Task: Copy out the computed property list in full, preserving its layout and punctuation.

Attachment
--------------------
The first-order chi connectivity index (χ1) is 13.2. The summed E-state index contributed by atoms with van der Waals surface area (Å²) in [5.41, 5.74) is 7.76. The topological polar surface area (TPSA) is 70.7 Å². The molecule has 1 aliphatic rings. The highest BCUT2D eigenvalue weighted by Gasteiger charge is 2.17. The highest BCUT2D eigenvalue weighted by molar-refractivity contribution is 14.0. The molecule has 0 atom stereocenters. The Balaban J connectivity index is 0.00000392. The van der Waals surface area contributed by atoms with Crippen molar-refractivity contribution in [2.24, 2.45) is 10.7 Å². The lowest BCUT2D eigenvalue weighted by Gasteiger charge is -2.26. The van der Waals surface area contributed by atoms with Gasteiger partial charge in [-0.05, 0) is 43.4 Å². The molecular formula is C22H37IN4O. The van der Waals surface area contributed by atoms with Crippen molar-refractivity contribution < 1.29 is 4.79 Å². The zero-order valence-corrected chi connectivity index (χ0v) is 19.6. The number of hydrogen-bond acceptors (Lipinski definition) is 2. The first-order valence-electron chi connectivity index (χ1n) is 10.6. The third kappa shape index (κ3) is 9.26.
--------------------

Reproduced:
The first-order chi connectivity index (χ1) is 13.2. The summed E-state index contributed by atoms with van der Waals surface area (Å²) in [5.41, 5.74) is 7.76. The topological polar surface area (TPSA) is 70.7 Å². The molecule has 1 aliphatic rings. The highest BCUT2D eigenvalue weighted by Gasteiger charge is 2.17. The highest BCUT2D eigenvalue weighted by molar-refractivity contribution is 14.0. The molecule has 0 atom stereocenters. The Balaban J connectivity index is 0.00000392. The van der Waals surface area contributed by atoms with Crippen molar-refractivity contribution in [2.24, 2.45) is 10.7 Å². The lowest BCUT2D eigenvalue weighted by Gasteiger charge is -2.26. The van der Waals surface area contributed by atoms with Gasteiger partial charge in [-0.05, 0) is 43.4 Å². The molecular formula is C22H37IN4O. The van der Waals surface area contributed by atoms with Crippen molar-refractivity contribution < 1.29 is 4.79 Å². The zero-order valence-corrected chi connectivity index (χ0v) is 19.6. The number of hydrogen-bond acceptors (Lipinski definition) is 2. The first-order valence-electron chi connectivity index (χ1n) is 10.6. The third kappa shape index (κ3) is 9.26.